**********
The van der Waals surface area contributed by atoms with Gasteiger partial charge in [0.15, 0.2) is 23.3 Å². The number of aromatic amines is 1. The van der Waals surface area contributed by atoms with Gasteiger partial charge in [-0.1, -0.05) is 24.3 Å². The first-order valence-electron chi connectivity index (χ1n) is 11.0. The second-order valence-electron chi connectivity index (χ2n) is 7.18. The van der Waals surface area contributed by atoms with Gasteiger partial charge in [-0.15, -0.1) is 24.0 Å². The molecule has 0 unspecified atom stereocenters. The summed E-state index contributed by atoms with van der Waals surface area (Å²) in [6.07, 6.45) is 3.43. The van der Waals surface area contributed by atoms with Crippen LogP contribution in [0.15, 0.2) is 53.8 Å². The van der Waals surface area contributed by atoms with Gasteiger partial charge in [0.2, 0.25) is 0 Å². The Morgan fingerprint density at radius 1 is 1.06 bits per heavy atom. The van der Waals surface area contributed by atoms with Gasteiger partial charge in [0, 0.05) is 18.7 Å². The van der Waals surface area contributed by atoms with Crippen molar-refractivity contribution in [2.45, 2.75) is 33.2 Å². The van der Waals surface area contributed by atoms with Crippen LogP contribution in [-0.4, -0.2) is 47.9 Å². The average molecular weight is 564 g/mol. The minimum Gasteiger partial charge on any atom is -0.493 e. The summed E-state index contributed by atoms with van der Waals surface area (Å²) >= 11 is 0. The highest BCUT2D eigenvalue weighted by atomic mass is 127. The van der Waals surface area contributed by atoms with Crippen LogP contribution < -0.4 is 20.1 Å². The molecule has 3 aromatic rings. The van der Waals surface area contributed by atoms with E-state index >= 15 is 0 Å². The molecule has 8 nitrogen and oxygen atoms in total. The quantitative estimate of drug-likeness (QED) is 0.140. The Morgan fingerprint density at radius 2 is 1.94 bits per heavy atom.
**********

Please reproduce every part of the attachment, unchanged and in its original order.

The van der Waals surface area contributed by atoms with Gasteiger partial charge in [0.15, 0.2) is 23.3 Å². The number of aromatic amines is 1. The van der Waals surface area contributed by atoms with Gasteiger partial charge in [-0.1, -0.05) is 24.3 Å². The first-order valence-electron chi connectivity index (χ1n) is 11.0. The second-order valence-electron chi connectivity index (χ2n) is 7.18. The van der Waals surface area contributed by atoms with Gasteiger partial charge in [-0.15, -0.1) is 24.0 Å². The molecule has 0 unspecified atom stereocenters. The summed E-state index contributed by atoms with van der Waals surface area (Å²) in [6.07, 6.45) is 3.43. The van der Waals surface area contributed by atoms with Crippen LogP contribution in [0.15, 0.2) is 53.8 Å². The van der Waals surface area contributed by atoms with Gasteiger partial charge in [0.2, 0.25) is 0 Å². The Morgan fingerprint density at radius 1 is 1.06 bits per heavy atom. The van der Waals surface area contributed by atoms with Gasteiger partial charge in [0, 0.05) is 18.7 Å². The van der Waals surface area contributed by atoms with Crippen molar-refractivity contribution in [2.45, 2.75) is 33.2 Å². The van der Waals surface area contributed by atoms with Crippen LogP contribution in [-0.4, -0.2) is 47.9 Å². The average molecular weight is 564 g/mol. The minimum Gasteiger partial charge on any atom is -0.493 e. The summed E-state index contributed by atoms with van der Waals surface area (Å²) >= 11 is 0. The highest BCUT2D eigenvalue weighted by atomic mass is 127. The van der Waals surface area contributed by atoms with Crippen LogP contribution < -0.4 is 20.1 Å². The molecule has 3 aromatic rings. The van der Waals surface area contributed by atoms with E-state index >= 15 is 0 Å². The molecule has 8 nitrogen and oxygen atoms in total. The quantitative estimate of drug-likeness (QED) is 0.140. The Morgan fingerprint density at radius 2 is 1.94 bits per heavy atom.